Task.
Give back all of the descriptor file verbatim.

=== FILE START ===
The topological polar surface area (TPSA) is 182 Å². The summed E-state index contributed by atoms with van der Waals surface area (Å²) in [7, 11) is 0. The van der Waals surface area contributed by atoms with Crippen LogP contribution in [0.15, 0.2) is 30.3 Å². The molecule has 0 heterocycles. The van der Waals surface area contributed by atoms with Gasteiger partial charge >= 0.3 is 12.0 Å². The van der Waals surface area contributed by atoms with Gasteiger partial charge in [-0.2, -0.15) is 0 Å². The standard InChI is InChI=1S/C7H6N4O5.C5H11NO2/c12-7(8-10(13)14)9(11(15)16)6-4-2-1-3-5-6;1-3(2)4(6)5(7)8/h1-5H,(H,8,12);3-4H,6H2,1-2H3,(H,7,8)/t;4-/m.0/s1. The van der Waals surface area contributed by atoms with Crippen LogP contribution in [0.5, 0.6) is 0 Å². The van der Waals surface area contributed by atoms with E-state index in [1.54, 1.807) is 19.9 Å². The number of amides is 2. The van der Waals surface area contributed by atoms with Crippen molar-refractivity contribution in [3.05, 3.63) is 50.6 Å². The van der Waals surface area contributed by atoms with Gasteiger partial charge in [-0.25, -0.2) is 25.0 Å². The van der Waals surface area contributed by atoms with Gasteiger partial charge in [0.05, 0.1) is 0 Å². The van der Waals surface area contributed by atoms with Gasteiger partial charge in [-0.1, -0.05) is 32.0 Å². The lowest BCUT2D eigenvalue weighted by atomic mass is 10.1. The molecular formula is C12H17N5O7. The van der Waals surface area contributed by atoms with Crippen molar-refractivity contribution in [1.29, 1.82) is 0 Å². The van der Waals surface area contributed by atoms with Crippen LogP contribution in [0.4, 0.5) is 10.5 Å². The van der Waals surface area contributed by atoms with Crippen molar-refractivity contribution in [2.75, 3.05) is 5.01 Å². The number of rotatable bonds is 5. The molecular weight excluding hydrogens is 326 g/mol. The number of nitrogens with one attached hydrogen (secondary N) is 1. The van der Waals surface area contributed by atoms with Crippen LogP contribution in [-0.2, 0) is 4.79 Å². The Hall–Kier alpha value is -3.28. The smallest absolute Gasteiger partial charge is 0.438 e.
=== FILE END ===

The topological polar surface area (TPSA) is 182 Å². The summed E-state index contributed by atoms with van der Waals surface area (Å²) in [7, 11) is 0. The van der Waals surface area contributed by atoms with Crippen LogP contribution in [0.15, 0.2) is 30.3 Å². The molecule has 0 heterocycles. The van der Waals surface area contributed by atoms with Gasteiger partial charge >= 0.3 is 12.0 Å². The van der Waals surface area contributed by atoms with Gasteiger partial charge in [-0.2, -0.15) is 0 Å². The standard InChI is InChI=1S/C7H6N4O5.C5H11NO2/c12-7(8-10(13)14)9(11(15)16)6-4-2-1-3-5-6;1-3(2)4(6)5(7)8/h1-5H,(H,8,12);3-4H,6H2,1-2H3,(H,7,8)/t;4-/m.0/s1. The van der Waals surface area contributed by atoms with Crippen LogP contribution in [0.5, 0.6) is 0 Å². The van der Waals surface area contributed by atoms with E-state index in [1.54, 1.807) is 19.9 Å². The number of amides is 2. The van der Waals surface area contributed by atoms with Crippen molar-refractivity contribution in [3.05, 3.63) is 50.6 Å². The van der Waals surface area contributed by atoms with Gasteiger partial charge in [-0.25, -0.2) is 25.0 Å². The van der Waals surface area contributed by atoms with Gasteiger partial charge in [0.05, 0.1) is 0 Å². The van der Waals surface area contributed by atoms with Gasteiger partial charge in [-0.1, -0.05) is 32.0 Å². The lowest BCUT2D eigenvalue weighted by atomic mass is 10.1. The molecular formula is C12H17N5O7. The van der Waals surface area contributed by atoms with Crippen molar-refractivity contribution in [1.29, 1.82) is 0 Å². The van der Waals surface area contributed by atoms with Crippen LogP contribution in [0.4, 0.5) is 10.5 Å². The van der Waals surface area contributed by atoms with Crippen molar-refractivity contribution in [2.75, 3.05) is 5.01 Å². The number of rotatable bonds is 5. The molecular weight excluding hydrogens is 326 g/mol. The number of nitrogens with one attached hydrogen (secondary N) is 1. The van der Waals surface area contributed by atoms with Crippen LogP contribution in [-0.2, 0) is 4.79 Å². The Hall–Kier alpha value is -3.28. The smallest absolute Gasteiger partial charge is 0.438 e.